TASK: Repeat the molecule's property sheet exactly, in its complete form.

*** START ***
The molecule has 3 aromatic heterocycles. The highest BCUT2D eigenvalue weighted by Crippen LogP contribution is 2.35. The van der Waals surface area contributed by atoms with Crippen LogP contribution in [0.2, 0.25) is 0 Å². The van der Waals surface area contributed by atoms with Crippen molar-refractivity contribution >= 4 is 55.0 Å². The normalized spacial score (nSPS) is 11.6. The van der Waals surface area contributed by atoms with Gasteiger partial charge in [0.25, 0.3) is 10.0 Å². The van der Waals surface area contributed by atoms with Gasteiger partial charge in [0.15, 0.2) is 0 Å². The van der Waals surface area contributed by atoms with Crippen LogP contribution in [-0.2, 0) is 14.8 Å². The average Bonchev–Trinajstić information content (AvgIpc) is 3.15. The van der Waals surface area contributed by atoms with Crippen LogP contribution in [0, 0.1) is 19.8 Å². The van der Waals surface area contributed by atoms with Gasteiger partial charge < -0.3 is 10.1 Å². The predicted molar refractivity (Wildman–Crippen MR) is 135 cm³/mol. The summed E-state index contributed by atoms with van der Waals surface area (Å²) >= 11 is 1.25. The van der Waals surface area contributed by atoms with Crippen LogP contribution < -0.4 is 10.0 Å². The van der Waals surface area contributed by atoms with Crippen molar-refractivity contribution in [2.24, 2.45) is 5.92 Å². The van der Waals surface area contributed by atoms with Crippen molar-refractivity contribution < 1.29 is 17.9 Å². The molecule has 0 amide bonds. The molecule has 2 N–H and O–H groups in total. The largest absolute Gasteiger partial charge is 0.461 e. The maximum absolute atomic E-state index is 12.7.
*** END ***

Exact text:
The molecule has 3 aromatic heterocycles. The highest BCUT2D eigenvalue weighted by Crippen LogP contribution is 2.35. The van der Waals surface area contributed by atoms with Crippen LogP contribution in [0.2, 0.25) is 0 Å². The van der Waals surface area contributed by atoms with Crippen molar-refractivity contribution >= 4 is 55.0 Å². The normalized spacial score (nSPS) is 11.6. The van der Waals surface area contributed by atoms with Gasteiger partial charge in [0.25, 0.3) is 10.0 Å². The van der Waals surface area contributed by atoms with Gasteiger partial charge in [0.15, 0.2) is 0 Å². The van der Waals surface area contributed by atoms with Crippen LogP contribution in [-0.2, 0) is 14.8 Å². The average Bonchev–Trinajstić information content (AvgIpc) is 3.15. The van der Waals surface area contributed by atoms with Crippen LogP contribution in [0, 0.1) is 19.8 Å². The van der Waals surface area contributed by atoms with Gasteiger partial charge < -0.3 is 10.1 Å². The predicted molar refractivity (Wildman–Crippen MR) is 135 cm³/mol. The summed E-state index contributed by atoms with van der Waals surface area (Å²) >= 11 is 1.25. The van der Waals surface area contributed by atoms with Crippen LogP contribution < -0.4 is 10.0 Å². The van der Waals surface area contributed by atoms with Crippen molar-refractivity contribution in [2.24, 2.45) is 5.92 Å². The van der Waals surface area contributed by atoms with Crippen molar-refractivity contribution < 1.29 is 17.9 Å². The molecule has 0 amide bonds. The molecule has 2 N–H and O–H groups in total. The largest absolute Gasteiger partial charge is 0.461 e. The maximum absolute atomic E-state index is 12.7.